The opening track “Titanium Girl”, is gritty, with even grittier lyrics. Things slow down a bit on the second track, and steadily picks back up through “Sea of Size”. A lot of the album has a deep, almost dark feel with primal drums that are never too complicated, and grungy guitars, with unforgiving vocals. But then the listener meets a track like “Put a Woman On the Moon”, which features fast synth sounds, sounding like the soundtrack to a sci-fi movie about robots and space.
Other than this, Sugar Rush is a constant shifting of dark grunge and slower-paced haunts between tracks. Toyah Willcox’s distinctive voice glides along each track in a majestic manner, while the album is carried by a consistent, prominent bass. These may be the only constants to the album, as each track has its own individual tone, and they all maintain that tone from the start of the track to finish–like chapters in a textbook, each has its unique role.
Sugar Rush has hints of a psychedelic sound with a grungy heart. There is enough experimentation to keep things feeling alive and never stagnant, but The Humans never overdo any of it. A hybrid of haunting and sweet, this album intrigues from start to finish.
CONCERT REVIEW / Financial Times, Ludovic Hunter-Tilney
* * * * The Humans are an art-rock band featuring two bassists and one, confusingly, is REM’s drummer Bill Rieflin and Fripp on guitar. Willcox, in a black PVC top, a memento of her 1970s punk roots, led the line with expressive vocals, twirling dances and stylised stage movements: Stevie Nicks meets Brechtian cabaret.
The twin bass players, occasionally complemented by programmed beats, played sinewy, rumbling rhythms, a kind of twisted funk, with Fripp contributing a range of guitar effects, from gnarly riffs and a pounding cover of Hendrix’s Purple Haze to delightfully subtle chimes. On this basis the work of Mrs Robert Fripp and Mr Toyah Willcox, as Willcox introduced herself and her husband, deserves a far wider audience.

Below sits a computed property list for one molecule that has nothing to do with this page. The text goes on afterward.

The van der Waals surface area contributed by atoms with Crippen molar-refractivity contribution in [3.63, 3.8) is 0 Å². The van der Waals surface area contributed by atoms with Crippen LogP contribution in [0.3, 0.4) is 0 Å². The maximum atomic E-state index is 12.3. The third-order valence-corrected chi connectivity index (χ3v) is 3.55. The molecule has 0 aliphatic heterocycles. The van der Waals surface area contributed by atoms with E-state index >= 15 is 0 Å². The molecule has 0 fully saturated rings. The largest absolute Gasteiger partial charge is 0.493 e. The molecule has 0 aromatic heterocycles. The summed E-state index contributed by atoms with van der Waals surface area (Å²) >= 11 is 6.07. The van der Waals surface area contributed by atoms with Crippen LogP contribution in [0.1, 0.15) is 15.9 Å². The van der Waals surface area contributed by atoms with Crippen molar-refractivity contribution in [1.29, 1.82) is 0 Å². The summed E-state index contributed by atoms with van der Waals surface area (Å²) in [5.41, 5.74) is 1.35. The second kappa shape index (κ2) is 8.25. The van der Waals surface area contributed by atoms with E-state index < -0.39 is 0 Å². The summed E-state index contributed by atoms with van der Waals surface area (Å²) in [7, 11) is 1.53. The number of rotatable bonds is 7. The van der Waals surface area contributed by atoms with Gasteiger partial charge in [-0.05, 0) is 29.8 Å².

SUGAR RUSH ALBUM REVIEW / earbuddy
The Humans have made that record we might have gotten if Tori Amos and Trent Reznor had ever come together for a full album in the late-nineties.
The band are a three piece, consisting of singer Toyah Willcox flanked by two bass players; Bill Rieflin and Chris Wong. Toyah’s smoky jazz hall voice lays over the driving bass lines which are then fleshed out with electronic effects, drum machines, and the occasional guest guitar appearance (Robert Fripp does a bit of playing on this record). Sugar Rush is the group’s second release, and it is a big one. This record sound like it could have escaped from the John Cale archives.
With the attitude of Tori Amos’ best work (but not the raw emotion), Toyah’s voice lays over these compositions that sound almost like Trent Reznor on The Fragile. The result is a record that feels slightly out of time, and comes with the necessary incongruities that come from such a melding. At times it feels like the vocal could have been recorded completely independent of the compositions and put together after the fact. Regardless, the diverging sounds are interesting enough apart and borderline amazing when they find their way to each other. Sugar Rush has the menacing and poignant feel of a jazz seance. On “Pebble”, one of the moments where the whole performance sounds as one, Toyah’s voice flutters beautifully on top of a downright scary bass drive that could have been lifted from any of the last three Tool recordings.
SUGAR RUSH ALBUM REVIEW / William Ruhlmann, Allmusic
Not to be confused with other acts of the same name, the Humans whose second album is Sugar Rush are veteran avant-garde rock singer Toyah Willcox and bassists Bill Rieflin and Chris Wong, a trio formed in 2007 to fulfill an invitation Willcox received to tour Estonia.
The singer-plus -two-bass-guitars line up may be unusual, but it is no more unusual than some of Willcox’s other projects, and in practice, the music is augmented in the studio with other instruments, notably the guitar of guest (and longtime Willcox associate) Robert Fripp of King Crimson, who appears on every track of Sugar Rush. Still, drums and drum programming are relatively minimal in music that nevertheless has a strong rhythmic impetus.
It also has a strong flavor of the synthesized pop of the late ’70s and early ‘80s as heard from such groups as Eurythmics and Yazoo, though Willcox is less angry a singer than Annie Lennox and less passionate than Alison Moyet. She has an ethereal, disembodied quality, even when the music is at its most aggressive, such as on “This Reasoning.” The effect can even be mildly hum orous , as on “Sweet Agitation,” which has something of a ’50s rock & roll/doo wop feel. All of this makes the group name “the Humans” somewhat ironic. But it will appeal to fans of later King Crimson and some of the artier efforts of new wave rock.